In Love with Love
A new rendition of an old-fashioned theme.
Nov 14, 2011, Vol. 17, No. 09 • By JOHN PODHORETZ
The swoony romantic drama, once a staple of the cinema, is all but nonexistent now. These movies—the ones that immortalized the longing glance, the furtive sigh, the agonized sob—have been superseded by purported comedies with no jokes in them, films in which stunningly attractive and successful and clever and witty women can’t even buy a date and spend the entire movie bumbling around until they decide to marry either their best friend or someone they’ve never met.
So it’s refreshing to come across Like Crazy, the small, sharply observed, and precise new independent film by a writer-director with the unforgettable name of Drake Doremus. Like Crazy is nothing more or less than the story of two beautiful young people crazy in love and what happens to them when the world conspires to keep them apart.
Doremus was directly inspired by A Man and a Woman, Claude Lelouch’s blockbuster French film from 1966 in which a gorgeous but depressed widow and a chic but haunted race car driver gambol about Paris and Deauville. A Man and a Woman commercialized the art-film techniques innovated by the directors of the French “New Wave” (François Truffaut, Jean-Luc Godard, Claude Chabrol) and made them palatable for a worldwide audience. The movie also revolutionized the look of perfume ads and commercials and anything else that tried then and still tries to sell itself as hip and chic.
Indeed, one of the reasons that the swoony romance died is that around holiday time, we can see a minute-long version every half an hour in those commercials selling a diamond from De Beers or a car in the driveway with a big bow on it. (The message of these ads is, quite simply, that a jewel or an auto is a husband’s best, perhaps only, shot at getting lucky with his wife.)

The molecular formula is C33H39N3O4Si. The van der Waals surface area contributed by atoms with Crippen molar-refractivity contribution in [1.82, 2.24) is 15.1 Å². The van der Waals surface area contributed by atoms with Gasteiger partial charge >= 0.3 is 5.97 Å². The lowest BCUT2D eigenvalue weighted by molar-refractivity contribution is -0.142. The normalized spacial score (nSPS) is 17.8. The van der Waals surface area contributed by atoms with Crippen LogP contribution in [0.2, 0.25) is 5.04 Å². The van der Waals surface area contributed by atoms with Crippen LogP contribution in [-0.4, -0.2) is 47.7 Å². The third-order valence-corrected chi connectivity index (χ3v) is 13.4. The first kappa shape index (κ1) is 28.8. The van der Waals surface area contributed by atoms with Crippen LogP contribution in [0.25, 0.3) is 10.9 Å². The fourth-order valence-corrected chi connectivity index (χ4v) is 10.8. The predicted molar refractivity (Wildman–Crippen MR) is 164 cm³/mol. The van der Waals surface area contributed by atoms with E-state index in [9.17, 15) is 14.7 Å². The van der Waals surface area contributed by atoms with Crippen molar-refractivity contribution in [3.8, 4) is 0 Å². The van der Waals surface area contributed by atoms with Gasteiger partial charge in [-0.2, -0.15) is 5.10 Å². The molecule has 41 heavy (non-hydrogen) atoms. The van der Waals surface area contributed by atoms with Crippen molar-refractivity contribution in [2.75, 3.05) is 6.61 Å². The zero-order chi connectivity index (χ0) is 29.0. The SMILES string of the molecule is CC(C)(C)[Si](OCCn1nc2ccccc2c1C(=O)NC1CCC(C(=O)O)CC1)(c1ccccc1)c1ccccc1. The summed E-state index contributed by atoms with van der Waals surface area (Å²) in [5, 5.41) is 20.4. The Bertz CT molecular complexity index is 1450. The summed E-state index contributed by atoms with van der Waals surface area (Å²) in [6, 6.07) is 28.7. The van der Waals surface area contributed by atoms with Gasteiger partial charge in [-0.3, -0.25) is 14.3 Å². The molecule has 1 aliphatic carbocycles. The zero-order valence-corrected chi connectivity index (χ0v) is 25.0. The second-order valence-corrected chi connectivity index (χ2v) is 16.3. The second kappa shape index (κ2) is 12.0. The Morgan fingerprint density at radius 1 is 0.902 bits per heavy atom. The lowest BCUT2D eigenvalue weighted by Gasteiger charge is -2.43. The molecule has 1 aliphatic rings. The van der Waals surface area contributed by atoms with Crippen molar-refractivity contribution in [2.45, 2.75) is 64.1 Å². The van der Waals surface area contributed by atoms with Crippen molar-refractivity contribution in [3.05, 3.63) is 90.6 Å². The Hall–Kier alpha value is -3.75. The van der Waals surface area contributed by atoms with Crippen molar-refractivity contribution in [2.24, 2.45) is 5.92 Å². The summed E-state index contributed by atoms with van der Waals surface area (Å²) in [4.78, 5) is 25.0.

In Like Crazy, Jacob (Anton Yelchin) and Anna (Felicity Jones) get together in the last semester of their college years at UCLA. He’s American, she’s English, and she has to go back to London for a few months after school ends because of her visa status. But mad with passion, she can’t bear to leave him. The consequences of that decision dominate the rest of the film.
The dialogue between Yelchin and Jones was entirely improvised, and in one sense that was a bad decision, as, judging from the talk we hear, they aren’t especially clever or articulate. But in another sense, it was inspired, because the dullness of their exchanges underlines the movie’s rueful understanding of just how immature and unformed Jacob and Anna are. They don’t share much except a love of Paul Simon; she’s a standard-issue would-be writer and he’s a talented furniture designer.
Jacob and Anna are more in love with being in love than they are with each other, and the drama that results from their extended separations later in the movie is the great drama of their lives. The turmoil is settled, somewhat chillingly, in the movie’s brilliant and cool-eyed final scene.
While A Man and a Woman might be its inspiration, the work that Like Crazy most resembles thematically is The Umbrellas of Cherbourg, the strange, indelible, and remarkably wise 1964 film by Jacques Demy. In every respect The Umbrellas of Cherbourg is the swooniest romance ever made, the story of a spectacularly beautiful teenage shopkeeper’s daughter, played by Catherine Deneuve, who falls hard for a handsome garage mechanic. Every word in the movie is sung, set to a famously catchy pop score by Michel Legrand, and the near-operatic quality that produces is heightened by Demy’s meticulous use of gorgeous color photography in what is one of the most beautiful movies ever made.
And one of the most interesting, because the story The Umbrellas of Cherbourg tells is anything but romantic. This is a tale of how love fades, how quotidian responsibilities come to overwhelm the passions that seem at first to be the only things that make life worth living, and how even those who indulge in grands amours most deeply and heedlessly eventually make compromises with reality.
The open conflict between the movie’s message and its mood is the key to the enduring power of The Umbrellas of Cherbourg. Drake Doremus’s Like Crazy never reaches its euphoric highs or its devastating lows, but it displays a worldly sophistication and an unsentimentality that make it a surprisingly bracing moviegoing experience.
John Podhoretz, editor of Commentary, is The Weekly Standard’s movie critic.
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